Like any surgery, laser eye surgery carries some risks for the patient. Most surgeons who specialize in laser eye surgery claim that while not every patient experiences corrected vision, the risks of serious complications are low. Though this may be true, there are some complications that may warrant more concern.
The most common complication is failure to correct vision. Some patients who undergo laser eye surgery need a second surgery. Since most health insurance plans do not cover laser eye surgery, this is an expense the patient must incur. In some cases, little or no vision correction is achieved. This makes laser eye surgery a financial risk as well as a health risk. While every potential candidate for laser eye surgery is supposed to be examined to determine if they are a valid candidate, you should be certain that your surgeon and his staff are experienced and competent enough to make that determination.
Other potential complications that have been known to result from laser eye surgery include increased dry eye symptoms, blurred night vision, and “halo” vision. In addition, some people experience worse vision than before the surgery. These are all potential risks that should be properly explained to you before you undergo laser eye surgery.
The most serious complications are rarer, but have occurred. They include corneal damage and loss of vision. Again, these complications, though rare, are very serious and should be thoroughly explained by your surgeon – not a member of his staff – before your surgery.
There have been over a million cases of successful laser eye surgery in the United States alone. If you feel the potential benefits far outweigh the risks, there are measures you can take to increase your odds of success. Choose a surgeon who is experienced and remember that older does not necessarily mean better. Because laser eye surgery has only been around a short number of years, it only matters how many surgeries your doctor has performed – not the number of years they’ve been in practice.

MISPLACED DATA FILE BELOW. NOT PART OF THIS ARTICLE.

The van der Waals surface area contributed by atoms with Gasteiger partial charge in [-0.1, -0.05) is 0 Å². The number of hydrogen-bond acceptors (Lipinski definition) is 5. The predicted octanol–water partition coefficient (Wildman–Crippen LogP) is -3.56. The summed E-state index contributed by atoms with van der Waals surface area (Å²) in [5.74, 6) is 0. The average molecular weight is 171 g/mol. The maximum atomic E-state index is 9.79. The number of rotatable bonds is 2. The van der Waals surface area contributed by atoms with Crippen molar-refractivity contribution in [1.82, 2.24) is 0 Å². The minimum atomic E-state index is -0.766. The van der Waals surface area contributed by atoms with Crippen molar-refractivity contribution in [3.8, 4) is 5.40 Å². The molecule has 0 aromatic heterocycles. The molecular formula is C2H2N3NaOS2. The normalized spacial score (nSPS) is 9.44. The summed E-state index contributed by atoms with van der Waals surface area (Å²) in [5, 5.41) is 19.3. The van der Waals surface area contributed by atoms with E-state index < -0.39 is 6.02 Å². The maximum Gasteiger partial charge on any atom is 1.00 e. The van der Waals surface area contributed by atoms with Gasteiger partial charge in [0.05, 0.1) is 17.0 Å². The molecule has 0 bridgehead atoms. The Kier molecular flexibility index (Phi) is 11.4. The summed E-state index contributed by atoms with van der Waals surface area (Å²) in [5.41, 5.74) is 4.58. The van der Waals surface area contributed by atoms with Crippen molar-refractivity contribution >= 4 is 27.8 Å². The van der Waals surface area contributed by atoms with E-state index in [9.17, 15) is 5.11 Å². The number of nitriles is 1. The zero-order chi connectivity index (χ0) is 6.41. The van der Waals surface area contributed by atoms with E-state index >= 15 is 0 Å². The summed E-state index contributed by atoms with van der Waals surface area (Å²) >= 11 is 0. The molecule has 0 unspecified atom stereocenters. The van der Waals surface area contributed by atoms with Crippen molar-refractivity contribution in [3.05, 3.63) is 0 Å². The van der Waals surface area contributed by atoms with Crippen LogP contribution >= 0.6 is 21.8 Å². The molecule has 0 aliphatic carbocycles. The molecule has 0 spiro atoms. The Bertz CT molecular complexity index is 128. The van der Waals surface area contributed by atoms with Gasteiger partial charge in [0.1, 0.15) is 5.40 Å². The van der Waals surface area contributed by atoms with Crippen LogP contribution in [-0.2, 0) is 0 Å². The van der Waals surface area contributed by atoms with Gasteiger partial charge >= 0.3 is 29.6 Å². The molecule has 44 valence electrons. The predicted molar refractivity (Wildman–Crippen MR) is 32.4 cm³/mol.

Make sure the facility you choose allows you to consult with the surgeon prior to the day of surgery and that your evaluation is thorough. There is a specific procedure for determining candidacy for laser eye surgery. An inexperienced doctor could misdiagnose a condition that is causing your vision problems and that condition may not be responsive to laser eye surgery. If you undergo the surgery, make sure you follow your surgeon’s post-operative instructions exactly.
In the end, if you can afford laser eye surgery, have found a competent doctor that you are comfortable with and they have discussed all the potential risk factors with you, then you stand a good chance of reaping the benefits of the surgery. While laser eye surgery is not the most dangerous of all surgeries, it is not fail-proof. You may very well walk out with improved vision, which would be a blessing to anyone with poor vision, but be sure you have realistic expectations.